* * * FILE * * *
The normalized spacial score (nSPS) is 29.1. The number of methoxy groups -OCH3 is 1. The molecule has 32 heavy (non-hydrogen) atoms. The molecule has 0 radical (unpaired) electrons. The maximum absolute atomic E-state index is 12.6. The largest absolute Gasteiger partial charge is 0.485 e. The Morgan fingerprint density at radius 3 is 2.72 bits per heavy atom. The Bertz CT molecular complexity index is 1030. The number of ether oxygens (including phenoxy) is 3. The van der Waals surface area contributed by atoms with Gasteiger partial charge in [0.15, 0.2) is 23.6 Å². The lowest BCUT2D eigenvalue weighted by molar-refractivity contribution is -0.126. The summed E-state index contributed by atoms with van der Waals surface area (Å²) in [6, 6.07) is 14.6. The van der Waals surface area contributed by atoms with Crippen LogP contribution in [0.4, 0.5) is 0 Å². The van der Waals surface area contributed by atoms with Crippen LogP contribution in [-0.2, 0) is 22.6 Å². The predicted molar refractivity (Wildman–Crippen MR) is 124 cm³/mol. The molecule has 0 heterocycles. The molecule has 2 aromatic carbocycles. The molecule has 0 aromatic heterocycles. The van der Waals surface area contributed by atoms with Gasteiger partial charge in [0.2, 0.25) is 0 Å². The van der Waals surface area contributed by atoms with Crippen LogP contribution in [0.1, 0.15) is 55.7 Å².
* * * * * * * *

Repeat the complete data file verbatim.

The normalized spacial score (nSPS) is 29.1. The number of methoxy groups -OCH3 is 1. The molecule has 32 heavy (non-hydrogen) atoms. The molecule has 0 radical (unpaired) electrons. The maximum absolute atomic E-state index is 12.6. The largest absolute Gasteiger partial charge is 0.485 e. The Morgan fingerprint density at radius 3 is 2.72 bits per heavy atom. The Bertz CT molecular complexity index is 1030. The number of ether oxygens (including phenoxy) is 3. The van der Waals surface area contributed by atoms with Gasteiger partial charge in [0.15, 0.2) is 23.6 Å². The lowest BCUT2D eigenvalue weighted by molar-refractivity contribution is -0.126. The summed E-state index contributed by atoms with van der Waals surface area (Å²) in [6, 6.07) is 14.6. The van der Waals surface area contributed by atoms with Crippen LogP contribution in [0.4, 0.5) is 0 Å². The van der Waals surface area contributed by atoms with Crippen LogP contribution in [-0.2, 0) is 22.6 Å². The predicted molar refractivity (Wildman–Crippen MR) is 124 cm³/mol. The molecule has 0 heterocycles. The molecule has 2 aromatic carbocycles. The molecule has 0 aromatic heterocycles. The van der Waals surface area contributed by atoms with Gasteiger partial charge in [0.2, 0.25) is 0 Å². The van der Waals surface area contributed by atoms with Crippen LogP contribution in [0.1, 0.15) is 55.7 Å².